Twelve thousand light-years from Earth, a star is forming. At first, it had all the marks of an aging star on its way to death. But new evidence published in the Astrophysical Journal shows that the star known as IRAS 19312+1950 is likely a protostar, wrapping its surrounding cloud of dust and ice closer as it coalesces.
NASA’s Kepler space telescope is a trooper. Even with a broken positioning system, the telescope just discovered 104 new planets, including four Earth-like planets in the same solar system.
A study published this week in the Astrophysical Journal Supplement Series describes the largest haul of planets so far during K2, Kepler’s second mission. Kepler was originally designed to look at a very tiny area of space, but it was repurposed to look at a wider area when part of its positioning system broke in 2013.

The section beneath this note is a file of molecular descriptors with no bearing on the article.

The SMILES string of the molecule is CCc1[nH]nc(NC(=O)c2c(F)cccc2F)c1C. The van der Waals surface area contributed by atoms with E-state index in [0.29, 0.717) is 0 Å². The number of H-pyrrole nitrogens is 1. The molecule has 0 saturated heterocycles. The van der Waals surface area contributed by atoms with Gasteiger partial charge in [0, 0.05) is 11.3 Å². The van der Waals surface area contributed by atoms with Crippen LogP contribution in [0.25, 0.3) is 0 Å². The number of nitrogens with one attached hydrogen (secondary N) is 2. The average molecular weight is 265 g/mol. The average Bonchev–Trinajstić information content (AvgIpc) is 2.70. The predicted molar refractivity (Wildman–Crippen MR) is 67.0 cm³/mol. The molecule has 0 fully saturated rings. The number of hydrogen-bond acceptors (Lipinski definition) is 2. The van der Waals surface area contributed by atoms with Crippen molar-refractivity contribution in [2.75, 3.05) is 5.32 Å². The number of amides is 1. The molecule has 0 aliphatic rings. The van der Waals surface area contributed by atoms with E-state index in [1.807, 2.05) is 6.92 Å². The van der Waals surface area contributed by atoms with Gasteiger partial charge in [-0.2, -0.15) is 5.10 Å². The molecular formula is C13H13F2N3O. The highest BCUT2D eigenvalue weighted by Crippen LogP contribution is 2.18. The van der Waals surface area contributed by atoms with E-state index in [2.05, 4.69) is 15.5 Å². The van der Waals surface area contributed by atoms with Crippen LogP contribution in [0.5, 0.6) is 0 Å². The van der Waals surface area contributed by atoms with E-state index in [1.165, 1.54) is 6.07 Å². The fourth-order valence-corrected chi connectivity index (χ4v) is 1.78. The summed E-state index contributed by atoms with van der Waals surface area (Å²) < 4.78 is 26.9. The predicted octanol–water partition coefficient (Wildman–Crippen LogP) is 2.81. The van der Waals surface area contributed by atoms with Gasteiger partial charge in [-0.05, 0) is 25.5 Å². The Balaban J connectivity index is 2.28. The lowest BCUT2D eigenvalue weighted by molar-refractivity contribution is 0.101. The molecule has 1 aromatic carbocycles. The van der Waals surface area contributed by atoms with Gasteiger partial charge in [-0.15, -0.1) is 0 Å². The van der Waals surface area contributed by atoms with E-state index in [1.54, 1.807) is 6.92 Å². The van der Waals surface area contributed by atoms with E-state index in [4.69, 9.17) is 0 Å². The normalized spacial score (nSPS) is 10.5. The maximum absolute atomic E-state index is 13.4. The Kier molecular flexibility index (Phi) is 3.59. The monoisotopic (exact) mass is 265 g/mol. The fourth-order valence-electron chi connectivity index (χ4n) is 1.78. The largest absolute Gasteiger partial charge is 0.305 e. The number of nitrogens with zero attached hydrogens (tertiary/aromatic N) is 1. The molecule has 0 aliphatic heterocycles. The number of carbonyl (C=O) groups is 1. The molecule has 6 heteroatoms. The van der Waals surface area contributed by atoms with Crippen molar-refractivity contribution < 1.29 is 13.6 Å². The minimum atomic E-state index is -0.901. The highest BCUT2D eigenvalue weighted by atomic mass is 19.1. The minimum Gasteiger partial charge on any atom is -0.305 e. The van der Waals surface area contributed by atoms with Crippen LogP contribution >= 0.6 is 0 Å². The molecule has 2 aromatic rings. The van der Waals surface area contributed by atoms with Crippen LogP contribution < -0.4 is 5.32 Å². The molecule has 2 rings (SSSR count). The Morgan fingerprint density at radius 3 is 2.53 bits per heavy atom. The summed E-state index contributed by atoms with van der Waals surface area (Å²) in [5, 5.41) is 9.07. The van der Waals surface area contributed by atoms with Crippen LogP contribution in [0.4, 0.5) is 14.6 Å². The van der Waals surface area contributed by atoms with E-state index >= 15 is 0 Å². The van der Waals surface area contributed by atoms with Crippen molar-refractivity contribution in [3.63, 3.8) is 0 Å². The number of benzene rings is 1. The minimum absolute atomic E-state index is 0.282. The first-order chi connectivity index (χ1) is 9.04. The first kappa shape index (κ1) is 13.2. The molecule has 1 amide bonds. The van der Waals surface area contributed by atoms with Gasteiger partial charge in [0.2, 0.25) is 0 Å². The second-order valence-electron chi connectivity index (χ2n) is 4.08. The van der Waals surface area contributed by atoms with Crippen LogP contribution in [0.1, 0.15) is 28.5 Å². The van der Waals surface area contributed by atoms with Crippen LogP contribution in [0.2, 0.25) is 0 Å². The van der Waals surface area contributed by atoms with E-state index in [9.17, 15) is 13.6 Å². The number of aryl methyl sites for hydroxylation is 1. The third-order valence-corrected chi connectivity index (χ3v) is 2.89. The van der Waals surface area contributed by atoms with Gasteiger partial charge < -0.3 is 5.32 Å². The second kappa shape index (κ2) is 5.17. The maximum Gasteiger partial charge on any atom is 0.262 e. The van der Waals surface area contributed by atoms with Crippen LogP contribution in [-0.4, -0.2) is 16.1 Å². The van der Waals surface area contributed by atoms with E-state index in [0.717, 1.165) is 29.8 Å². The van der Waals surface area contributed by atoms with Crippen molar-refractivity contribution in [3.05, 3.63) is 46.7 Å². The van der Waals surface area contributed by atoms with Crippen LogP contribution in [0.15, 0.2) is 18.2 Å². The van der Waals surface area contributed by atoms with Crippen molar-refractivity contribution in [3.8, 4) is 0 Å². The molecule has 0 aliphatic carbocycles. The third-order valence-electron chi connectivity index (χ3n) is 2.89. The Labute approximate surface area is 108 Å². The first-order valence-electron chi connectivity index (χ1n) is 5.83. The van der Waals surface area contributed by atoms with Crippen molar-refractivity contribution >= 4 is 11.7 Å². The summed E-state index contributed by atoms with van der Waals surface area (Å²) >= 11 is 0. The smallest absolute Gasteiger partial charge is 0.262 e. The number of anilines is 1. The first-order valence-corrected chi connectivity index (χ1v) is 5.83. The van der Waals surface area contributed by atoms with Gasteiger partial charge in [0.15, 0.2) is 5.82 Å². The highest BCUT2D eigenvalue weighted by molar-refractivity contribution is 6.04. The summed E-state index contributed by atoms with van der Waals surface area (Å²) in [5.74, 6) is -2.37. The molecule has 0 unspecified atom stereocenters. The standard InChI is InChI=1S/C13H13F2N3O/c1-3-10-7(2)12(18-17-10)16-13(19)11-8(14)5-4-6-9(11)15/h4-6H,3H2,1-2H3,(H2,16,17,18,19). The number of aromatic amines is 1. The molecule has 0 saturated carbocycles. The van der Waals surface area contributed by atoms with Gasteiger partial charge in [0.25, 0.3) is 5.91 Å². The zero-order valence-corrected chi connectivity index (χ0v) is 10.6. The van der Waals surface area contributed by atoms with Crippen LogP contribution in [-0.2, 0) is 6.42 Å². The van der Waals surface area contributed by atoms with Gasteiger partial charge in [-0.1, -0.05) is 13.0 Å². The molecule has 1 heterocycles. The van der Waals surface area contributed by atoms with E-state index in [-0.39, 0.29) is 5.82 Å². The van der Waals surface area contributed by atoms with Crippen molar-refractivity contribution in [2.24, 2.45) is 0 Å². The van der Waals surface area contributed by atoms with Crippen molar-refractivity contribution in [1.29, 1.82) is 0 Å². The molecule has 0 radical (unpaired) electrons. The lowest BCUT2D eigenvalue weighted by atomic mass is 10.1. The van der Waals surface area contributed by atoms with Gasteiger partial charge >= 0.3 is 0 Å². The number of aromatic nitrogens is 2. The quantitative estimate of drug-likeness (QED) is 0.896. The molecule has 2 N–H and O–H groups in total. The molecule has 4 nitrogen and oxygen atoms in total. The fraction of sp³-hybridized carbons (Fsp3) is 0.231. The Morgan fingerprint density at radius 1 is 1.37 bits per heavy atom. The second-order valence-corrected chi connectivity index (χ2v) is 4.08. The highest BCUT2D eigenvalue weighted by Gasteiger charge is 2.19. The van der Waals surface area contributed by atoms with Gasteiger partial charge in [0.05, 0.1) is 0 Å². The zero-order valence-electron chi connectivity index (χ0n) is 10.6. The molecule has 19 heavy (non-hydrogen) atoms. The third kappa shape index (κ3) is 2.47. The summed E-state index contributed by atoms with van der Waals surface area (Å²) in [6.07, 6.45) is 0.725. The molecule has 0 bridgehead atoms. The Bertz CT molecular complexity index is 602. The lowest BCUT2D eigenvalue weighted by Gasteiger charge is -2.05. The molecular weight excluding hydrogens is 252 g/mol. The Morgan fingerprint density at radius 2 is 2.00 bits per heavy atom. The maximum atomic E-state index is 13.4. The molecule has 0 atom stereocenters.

Astrophysicists have released images of the largest swath of the deep universe ever observed. The images gaze 13 billion years back in time and cover an area of the sky four times the size of the full moon.
Omar Almaini, at the University of Nottingham, and colleagues netted infrared observations of 250,000 galaxies, the earliest less than a billion years after the Big Bang. The farther away from Earth you look in the universe, the farther back in time you see.